Lessons Learned 2017 Elk Season
I have been thinking a lot and remeniscing about my 2017 archery elk season. I spent close to 20 days chasing bulls. I spent part of September and October in the elk woods. I learned a lot of valuable information and will hope what I write can maybe help others in their success.
As I wrote in my 2017 blog I first hunted with Matt and Stephen. Now up to this point I had spent the last couple of years dabbling with bugling and callling elk, but mainly stuck to cow calling as I felt more confident in my cow calling than bugling. I would say that is fairly common with most beginning elk hunters. As much time I have spent chasing elk I am still learning the art of successfully calling elk.
This past fall I decided to take the many tips Inahve learned over the last few years from Rockie Jacobsen and others affiliated with Rocky Mountain Hunting Calls. I decided it was time to concentrate on bugling. Fall of 2016 I did very well bugling and my encounters went up.
I proved that that the things I had been learning will work if you just apply them. Stephen, Matt, and I set out and in just the first couple of sets I called two bulls with one immediately responding to my bugles. That bull proved to be a giant and showed his age and just how smart they can be. He came in, circled down wind, and eventually left untouched.
On the first bull I called in I also learned to always be on your toes and ready. He came from an area we just walked through and came in close unannounced and caught me off guard. I quickly missed a golden opportunity. It wasn’t a huge bull but was definitely a shooter. Both elk came into me bugling and cow calling together.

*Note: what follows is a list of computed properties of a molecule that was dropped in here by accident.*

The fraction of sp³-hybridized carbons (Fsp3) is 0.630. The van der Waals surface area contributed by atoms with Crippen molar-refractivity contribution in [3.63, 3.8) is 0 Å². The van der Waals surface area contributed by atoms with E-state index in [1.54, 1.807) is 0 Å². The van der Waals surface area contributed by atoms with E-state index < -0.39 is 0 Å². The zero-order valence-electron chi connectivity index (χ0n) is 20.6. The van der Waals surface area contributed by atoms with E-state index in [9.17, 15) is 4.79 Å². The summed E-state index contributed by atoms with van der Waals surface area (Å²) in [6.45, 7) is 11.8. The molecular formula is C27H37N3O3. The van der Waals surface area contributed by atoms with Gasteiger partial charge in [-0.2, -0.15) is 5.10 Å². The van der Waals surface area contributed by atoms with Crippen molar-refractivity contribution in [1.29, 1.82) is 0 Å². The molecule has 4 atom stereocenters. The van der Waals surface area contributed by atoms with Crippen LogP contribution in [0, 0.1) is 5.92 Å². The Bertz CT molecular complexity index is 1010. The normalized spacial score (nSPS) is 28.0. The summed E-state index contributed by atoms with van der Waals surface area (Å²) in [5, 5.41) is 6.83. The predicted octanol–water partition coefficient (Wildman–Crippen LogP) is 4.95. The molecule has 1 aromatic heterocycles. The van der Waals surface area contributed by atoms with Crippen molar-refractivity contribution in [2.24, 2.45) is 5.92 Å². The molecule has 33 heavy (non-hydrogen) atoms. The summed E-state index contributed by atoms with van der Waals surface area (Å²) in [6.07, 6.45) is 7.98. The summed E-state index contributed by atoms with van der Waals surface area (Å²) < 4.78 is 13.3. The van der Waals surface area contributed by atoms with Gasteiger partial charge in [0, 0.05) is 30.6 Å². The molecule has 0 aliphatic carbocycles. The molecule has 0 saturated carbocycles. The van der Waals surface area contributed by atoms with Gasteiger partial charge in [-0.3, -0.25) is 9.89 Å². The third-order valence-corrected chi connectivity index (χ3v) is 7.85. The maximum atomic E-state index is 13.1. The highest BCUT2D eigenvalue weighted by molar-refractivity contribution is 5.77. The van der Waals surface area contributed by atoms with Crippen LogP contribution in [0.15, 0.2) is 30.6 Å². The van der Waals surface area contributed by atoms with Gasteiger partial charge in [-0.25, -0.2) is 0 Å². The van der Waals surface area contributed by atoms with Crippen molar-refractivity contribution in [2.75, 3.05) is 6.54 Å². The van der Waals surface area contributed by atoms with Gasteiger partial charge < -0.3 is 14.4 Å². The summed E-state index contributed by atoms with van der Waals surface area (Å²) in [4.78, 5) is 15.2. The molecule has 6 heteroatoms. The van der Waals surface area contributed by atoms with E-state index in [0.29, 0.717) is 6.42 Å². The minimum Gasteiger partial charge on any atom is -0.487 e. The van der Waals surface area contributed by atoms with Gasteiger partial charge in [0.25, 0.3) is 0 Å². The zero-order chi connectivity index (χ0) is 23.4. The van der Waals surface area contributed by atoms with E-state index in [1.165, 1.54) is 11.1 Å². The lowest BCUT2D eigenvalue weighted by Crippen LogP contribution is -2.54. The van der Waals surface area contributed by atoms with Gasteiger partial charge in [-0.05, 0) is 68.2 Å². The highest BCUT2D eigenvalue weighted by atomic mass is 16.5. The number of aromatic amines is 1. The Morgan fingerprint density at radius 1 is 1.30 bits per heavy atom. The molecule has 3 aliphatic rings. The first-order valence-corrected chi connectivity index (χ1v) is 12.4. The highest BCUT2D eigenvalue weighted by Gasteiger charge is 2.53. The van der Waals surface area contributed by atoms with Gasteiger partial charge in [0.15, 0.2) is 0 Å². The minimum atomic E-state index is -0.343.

The second bull apparently had some cows close by and defended his territory. This is the exact reason the rut can be so fun. This was easily one of the biggest bulls I have ever laid eyes on. He, by mine as well as others estimation would have scored well over 360 and may have scored as high as 390”. This wouldn’t be my only encounter with this bull.
It was quick to show that bugling works when done right. after this encounter we spent the next couple of days working different strategies. I went back to sticking mainly to cow calling. The encounters weren’t happening as much. It was readily apparent we needed to switch back to bugling.
After switching back we got an immediate response and Matt’s bull was dead. This couldn’t have worked out better. We were set up and ready and this made a huge difference as it happened fast. After Matt’s bull was taken care of we hit an area with no luck.
Upon returning to the same area we worked Stephen’s bull much longer. On this set we made a crucial decision and went from waiting for the bull to come to us we worked to him. By staying mobile we were able to close the gap to the point he couldn’t take it anymore and came in for a fight.
Staying mobile and working to the bull rather than waiting proved to be the way we closed the deal on this bull. Had we waited for him there’s no telling what might have happened. This will play into a little later on and knowing when to move. After the bull was all packed up we all headed back to our homes. I couldn’t be more proud of the week we had and can’t thank Stephen and Matt for continually pushing through and getting it done on two great bulls.
Part 2 Knowing Where The Shooter Is.
After Hunting with Stephen and Matt I came back east and met with Rockie and Rex. I have been looking forward to get to hunt with Rockie for a very long time. He has a lifetime of experience chasing elk and it was a pleasure to share camp with him and Rex.
I quickly learned that in previous years I wasn’t being aggressive enough. The very first area we hit we covered ground constantly bugling. It finally happened and we heard our first bugle. We pushed forward to the point we walked into the elk.
This is was the first of many times that I learned to keep an eye on the shooter and learn to move with each other. Again this was the first time hunting with Rockie and Rex so it was a great time to learn everything possible they knew. They had hunted together quite a few times and know how each other work and hunt.